How to Split Iris Bulbs


The Iris (Iridacae) is a rhizomatous perennial that flowers in late spring and early summer. The plant produces delicate flowers atop long stalks that bloom from buds located along the flower stem, often blooming in succession. Starting new plants from seed means waiting three years or longer for blooms, and the seeds from the numerous cultivars and hybrids won't produce the same flower. Dividing the bulbs, called rhizomes, produces identical new plants, often flowering the following year.

Step 1

Lift the rhizome clumps after the plant is done flowering by carefully prying them from the soil with a garden fork. Shake most of the dirt off the clumps, but don't break them apart.

Step 2

Select plump, young rhizomes for dividing. Discard any older rhizomes that don't have stems or leaves growing from them.

Step 3

Cut the rhizomes into sections with a sharp, sturdy knife. Each section must have a set of leaves at one end and be 2 to 4 inches long.

Step 4

Trim the leaves back to 6 or 8 inches. This prevents the wind from uprooting the divisions and reduces moisture loss. Trim the small roots that hang off the rhizome to half their length.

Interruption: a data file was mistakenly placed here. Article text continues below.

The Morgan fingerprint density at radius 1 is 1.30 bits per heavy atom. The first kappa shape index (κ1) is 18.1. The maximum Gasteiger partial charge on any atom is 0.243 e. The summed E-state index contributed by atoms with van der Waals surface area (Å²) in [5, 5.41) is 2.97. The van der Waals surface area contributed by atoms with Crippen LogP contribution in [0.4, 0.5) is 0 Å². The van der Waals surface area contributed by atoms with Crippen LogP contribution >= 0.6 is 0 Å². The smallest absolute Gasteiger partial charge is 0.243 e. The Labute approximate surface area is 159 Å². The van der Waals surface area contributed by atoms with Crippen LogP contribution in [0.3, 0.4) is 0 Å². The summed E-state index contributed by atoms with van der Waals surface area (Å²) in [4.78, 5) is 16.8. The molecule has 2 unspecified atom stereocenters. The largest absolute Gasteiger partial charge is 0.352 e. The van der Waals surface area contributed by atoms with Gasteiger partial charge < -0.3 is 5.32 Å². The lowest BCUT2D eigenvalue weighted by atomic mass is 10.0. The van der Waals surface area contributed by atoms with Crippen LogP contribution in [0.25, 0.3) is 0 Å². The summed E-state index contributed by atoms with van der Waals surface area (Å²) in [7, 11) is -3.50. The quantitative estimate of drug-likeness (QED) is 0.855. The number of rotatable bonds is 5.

Step 5

Replant the divisions with all the leaf ends facing the same way. The rhizome divisions should be planted to about half their depth. The top half of the rhizome should be exposed.

Step 6

Keep the soil evenly moist throughout the remainder of the growing season.

Tips and Warnings

  • Planting the rhizomes too deep or in soil that does not drain can cause them to rot or prevent them from flowering. Make sure only half the rhizome is buried; the top half should be out of the soil.

Things You'll Need

  • Garden fork
  • Sharp, sturdy knife
  • Iris rhizomes


  • The Complete Book of Plant Propagation; Arbury, Bird, Honour, Innes, Salmon; 1997

Who Can Help

  • How to Divide Irises
Keywords: dividing iris, rhizomes bulbs, propagation, flowering

About this Author

Michael Logan is a writer, editor and web page designer. His professional background includes electrical, computer and test engineering, real estate investment, network engineering and management, programming and remodeling company owner. Logan has been writing professionally since he was first published in "Test & Measurement World" in 1989.